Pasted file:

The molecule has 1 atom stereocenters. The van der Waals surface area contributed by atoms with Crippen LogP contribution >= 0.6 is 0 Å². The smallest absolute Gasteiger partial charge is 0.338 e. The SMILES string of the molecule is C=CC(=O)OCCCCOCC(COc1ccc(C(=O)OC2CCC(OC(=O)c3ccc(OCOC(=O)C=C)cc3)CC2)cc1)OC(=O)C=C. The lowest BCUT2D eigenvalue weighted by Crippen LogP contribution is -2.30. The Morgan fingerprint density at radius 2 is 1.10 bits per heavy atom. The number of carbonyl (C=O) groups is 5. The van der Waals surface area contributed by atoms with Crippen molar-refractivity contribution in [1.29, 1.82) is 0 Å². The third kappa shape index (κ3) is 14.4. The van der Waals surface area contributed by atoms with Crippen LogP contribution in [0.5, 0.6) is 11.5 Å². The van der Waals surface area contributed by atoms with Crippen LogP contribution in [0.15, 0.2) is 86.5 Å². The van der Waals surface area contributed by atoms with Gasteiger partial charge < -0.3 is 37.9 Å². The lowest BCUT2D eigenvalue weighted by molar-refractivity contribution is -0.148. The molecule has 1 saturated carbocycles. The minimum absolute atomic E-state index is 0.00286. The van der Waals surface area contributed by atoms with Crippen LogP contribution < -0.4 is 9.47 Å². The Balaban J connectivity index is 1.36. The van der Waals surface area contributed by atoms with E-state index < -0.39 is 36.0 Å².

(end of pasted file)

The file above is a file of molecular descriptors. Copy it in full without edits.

The molecule has 1 atom stereocenters. The van der Waals surface area contributed by atoms with Crippen LogP contribution >= 0.6 is 0 Å². The smallest absolute Gasteiger partial charge is 0.338 e. The SMILES string of the molecule is C=CC(=O)OCCCCOCC(COc1ccc(C(=O)OC2CCC(OC(=O)c3ccc(OCOC(=O)C=C)cc3)CC2)cc1)OC(=O)C=C. The lowest BCUT2D eigenvalue weighted by Crippen LogP contribution is -2.30. The Morgan fingerprint density at radius 2 is 1.10 bits per heavy atom. The number of carbonyl (C=O) groups is 5. The van der Waals surface area contributed by atoms with Crippen molar-refractivity contribution in [1.29, 1.82) is 0 Å². The third kappa shape index (κ3) is 14.4. The van der Waals surface area contributed by atoms with Crippen LogP contribution in [0.5, 0.6) is 11.5 Å². The van der Waals surface area contributed by atoms with Crippen LogP contribution in [0.15, 0.2) is 86.5 Å². The van der Waals surface area contributed by atoms with Gasteiger partial charge < -0.3 is 37.9 Å². The lowest BCUT2D eigenvalue weighted by molar-refractivity contribution is -0.148. The molecule has 1 saturated carbocycles. The minimum absolute atomic E-state index is 0.00286. The van der Waals surface area contributed by atoms with Crippen LogP contribution < -0.4 is 9.47 Å². The Balaban J connectivity index is 1.36. The van der Waals surface area contributed by atoms with E-state index < -0.39 is 36.0 Å².